Image credit: Jonathan Perlmann
Now don’t tell anyone but we’ve got a soft spot for the elegant pop artists who are currently making their way out of Sweden. Take Clara Mae, for example, with her breathtaking new single, ‘Crash’ released less than a week ago via Universal Music Sweden. The single, written in collaboration with Cassandra Ströberg, Johan Lindbrant and Madelene Eliasson, has already surpassed 100 000 plays on Spotify, with features on Fresh & Chill as well as Chill Pop improving that number by the minute. Clara Mae herself has been responsible for co-writing songs with the likes of David Guetta, Tiesto and Martin Jensen as well as featuring in songs by R3HAB and Frank Walker, amongst others.
Stream / Download ‘Crash’
However, the singer has earned her stripes as an independent artist as well, as her debut EP, Sorry For Writing All The Songs About You which has earned millions of streams across the globe. ‘Crash’ continues to pair endearing tones with lighthearted, cheerful notes that will prove to be timeless in the years to come.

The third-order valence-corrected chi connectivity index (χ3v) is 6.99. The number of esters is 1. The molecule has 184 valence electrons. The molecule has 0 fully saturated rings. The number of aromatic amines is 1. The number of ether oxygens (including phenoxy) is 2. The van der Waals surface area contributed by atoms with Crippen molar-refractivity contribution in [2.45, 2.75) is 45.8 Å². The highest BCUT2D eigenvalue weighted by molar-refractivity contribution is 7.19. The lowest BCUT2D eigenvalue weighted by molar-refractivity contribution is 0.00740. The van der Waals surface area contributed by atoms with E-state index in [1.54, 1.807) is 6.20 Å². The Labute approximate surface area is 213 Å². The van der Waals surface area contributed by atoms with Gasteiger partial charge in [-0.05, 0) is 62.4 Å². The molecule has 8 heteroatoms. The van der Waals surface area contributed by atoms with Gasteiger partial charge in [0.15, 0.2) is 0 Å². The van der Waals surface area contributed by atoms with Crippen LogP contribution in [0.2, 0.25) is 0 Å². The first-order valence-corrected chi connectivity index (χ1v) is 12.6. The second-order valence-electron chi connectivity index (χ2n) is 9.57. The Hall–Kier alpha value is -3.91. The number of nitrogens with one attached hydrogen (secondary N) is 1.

Join us as we learn more about the singer in the exclusive interview below.
Set the tone for us. Why the arts?
For me, there has never been anything else. Since I was a kid I always wanted to pursue my music dreams: it was either that or become a veterinarian. Realizing that was too many years in school, music was the obvious choice. Music gives me meaning and takes me through so many tough stages in life. I’m so thankful for getting to work with something like it.
Which comes first when you’re producing – the sound or the idea?
It’s different each time. I do like to have the idea and concept of the story before starting with melodies. But sometimes the melody comes first and when that happens, I find it a little harder to write the lyrics.
Does your material feature any collaborations?
I have done a bunch of collabs through the years. Such as Russell Dickerson, Gnash, Jung and R3hab. The goal is to have one for my next EP as well.
I have an undying love for duets.
What’s on your current playlist?
Holly Humberstone has been on there for a while, I’m obsessed! I also love Lany.
Tell us about the chemistry you have with your fans on stage.